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Safe storage of mining waste focus of report

Case Studies | August 1, 2018 | By:

The 2008 construction of a mine tailings storage area at the Goro Nickel Mine, Kwe West Bassin, New Caledonia, France. Photograph by Barsamuphe

In December 2017, the United Nations Environment Programme (UN Environment) and GRID-Arendal, an organization that supports environmentally sustainable development in partnership with UN Environment and other collaborators, published “Mine Tailings Storage: Safety Is No Accident.” The report recommends mining companies adopt simple steps to reduce environmental destruction and death by changing the way they store and manage mine waste.

The report points out that every year mine storage dams fail, with sometimes lethal but almost always environmentally damaging consequences.

Brazil, for example, is still cleaning up, and will be for many years, following one of the biggest environmental disasters in mining history. The 2015 failure of the BHP Billiton and Vale–owned Samarco tailings dam killed 19 people, devastated downstream villages and contaminated 404 miles (650 km) of the Rio Doce system.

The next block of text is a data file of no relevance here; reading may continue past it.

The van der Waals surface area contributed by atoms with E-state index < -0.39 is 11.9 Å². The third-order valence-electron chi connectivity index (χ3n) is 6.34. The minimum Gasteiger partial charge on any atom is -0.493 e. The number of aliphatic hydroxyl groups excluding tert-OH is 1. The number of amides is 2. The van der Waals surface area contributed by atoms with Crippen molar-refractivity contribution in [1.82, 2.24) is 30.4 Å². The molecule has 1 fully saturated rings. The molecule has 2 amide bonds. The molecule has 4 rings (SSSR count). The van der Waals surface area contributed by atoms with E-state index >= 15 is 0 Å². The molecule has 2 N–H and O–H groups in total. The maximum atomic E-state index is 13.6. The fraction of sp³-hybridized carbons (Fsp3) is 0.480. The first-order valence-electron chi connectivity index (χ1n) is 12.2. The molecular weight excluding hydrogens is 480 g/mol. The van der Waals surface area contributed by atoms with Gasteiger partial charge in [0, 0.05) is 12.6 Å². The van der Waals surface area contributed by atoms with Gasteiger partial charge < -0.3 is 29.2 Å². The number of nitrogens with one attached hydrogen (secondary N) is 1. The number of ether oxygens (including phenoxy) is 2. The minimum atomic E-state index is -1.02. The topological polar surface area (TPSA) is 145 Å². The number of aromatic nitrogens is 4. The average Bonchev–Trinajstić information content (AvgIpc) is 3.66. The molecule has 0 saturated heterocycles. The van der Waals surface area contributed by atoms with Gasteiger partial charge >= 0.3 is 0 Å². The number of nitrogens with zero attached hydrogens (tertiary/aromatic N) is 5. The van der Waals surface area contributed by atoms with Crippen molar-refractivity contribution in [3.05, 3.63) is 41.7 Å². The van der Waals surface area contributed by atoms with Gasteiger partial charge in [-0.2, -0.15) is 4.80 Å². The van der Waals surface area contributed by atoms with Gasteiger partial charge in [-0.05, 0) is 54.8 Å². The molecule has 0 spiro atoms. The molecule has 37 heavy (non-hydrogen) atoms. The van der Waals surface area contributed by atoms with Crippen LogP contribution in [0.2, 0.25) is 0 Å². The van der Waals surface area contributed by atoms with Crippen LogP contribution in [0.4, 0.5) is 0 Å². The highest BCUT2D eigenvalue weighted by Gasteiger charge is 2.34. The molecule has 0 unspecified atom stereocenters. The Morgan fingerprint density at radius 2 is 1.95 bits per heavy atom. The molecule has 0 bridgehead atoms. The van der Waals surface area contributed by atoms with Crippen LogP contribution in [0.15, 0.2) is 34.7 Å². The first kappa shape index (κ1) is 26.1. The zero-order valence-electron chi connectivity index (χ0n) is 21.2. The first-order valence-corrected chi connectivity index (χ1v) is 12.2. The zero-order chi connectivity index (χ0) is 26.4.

Such dam failures are no accident—mining companies themselves acknowledge that they could be avoided by implementing a higher standard of construction and management. According to the report, the recommended standard, while requiring the commitment of dedicated personnel and funding, would indeed prevent tailings dam failures.

The problems of mine waste are relatively simple to solve and have been identified by the industry in many postdisaster reviews and best practice guidelines.

To read the full report, visit

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